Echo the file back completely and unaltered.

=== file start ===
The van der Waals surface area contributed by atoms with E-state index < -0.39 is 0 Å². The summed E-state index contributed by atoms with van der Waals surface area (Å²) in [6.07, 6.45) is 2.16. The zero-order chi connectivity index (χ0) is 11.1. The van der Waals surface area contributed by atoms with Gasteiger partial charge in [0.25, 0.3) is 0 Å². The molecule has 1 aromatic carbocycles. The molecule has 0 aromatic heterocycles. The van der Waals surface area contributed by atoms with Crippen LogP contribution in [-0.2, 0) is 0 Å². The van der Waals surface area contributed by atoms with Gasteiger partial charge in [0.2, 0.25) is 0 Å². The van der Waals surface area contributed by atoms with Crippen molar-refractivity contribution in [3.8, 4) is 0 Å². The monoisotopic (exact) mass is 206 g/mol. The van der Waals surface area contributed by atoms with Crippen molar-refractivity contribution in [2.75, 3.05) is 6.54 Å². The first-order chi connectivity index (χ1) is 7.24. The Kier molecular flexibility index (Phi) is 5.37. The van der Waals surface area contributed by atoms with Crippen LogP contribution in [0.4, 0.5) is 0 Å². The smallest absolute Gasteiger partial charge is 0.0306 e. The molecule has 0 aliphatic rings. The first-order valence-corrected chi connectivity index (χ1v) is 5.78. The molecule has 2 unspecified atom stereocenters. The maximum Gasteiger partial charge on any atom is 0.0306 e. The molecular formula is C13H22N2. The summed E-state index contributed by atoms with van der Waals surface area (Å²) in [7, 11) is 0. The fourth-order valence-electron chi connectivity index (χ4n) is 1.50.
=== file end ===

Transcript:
The van der Waals surface area contributed by atoms with E-state index < -0.39 is 0 Å². The summed E-state index contributed by atoms with van der Waals surface area (Å²) in [6.07, 6.45) is 2.16. The zero-order chi connectivity index (χ0) is 11.1. The van der Waals surface area contributed by atoms with Gasteiger partial charge in [0.25, 0.3) is 0 Å². The molecule has 1 aromatic carbocycles. The molecule has 0 aromatic heterocycles. The van der Waals surface area contributed by atoms with Crippen LogP contribution in [-0.2, 0) is 0 Å². The van der Waals surface area contributed by atoms with Gasteiger partial charge in [0.2, 0.25) is 0 Å². The van der Waals surface area contributed by atoms with Crippen molar-refractivity contribution in [3.8, 4) is 0 Å². The monoisotopic (exact) mass is 206 g/mol. The van der Waals surface area contributed by atoms with Crippen molar-refractivity contribution in [2.75, 3.05) is 6.54 Å². The first-order chi connectivity index (χ1) is 7.24. The Kier molecular flexibility index (Phi) is 5.37. The van der Waals surface area contributed by atoms with Crippen LogP contribution in [0.4, 0.5) is 0 Å². The smallest absolute Gasteiger partial charge is 0.0306 e. The molecule has 0 aliphatic rings. The first-order valence-corrected chi connectivity index (χ1v) is 5.78. The molecule has 2 unspecified atom stereocenters. The maximum Gasteiger partial charge on any atom is 0.0306 e. The molecular formula is C13H22N2. The summed E-state index contributed by atoms with van der Waals surface area (Å²) in [7, 11) is 0. The fourth-order valence-electron chi connectivity index (χ4n) is 1.50.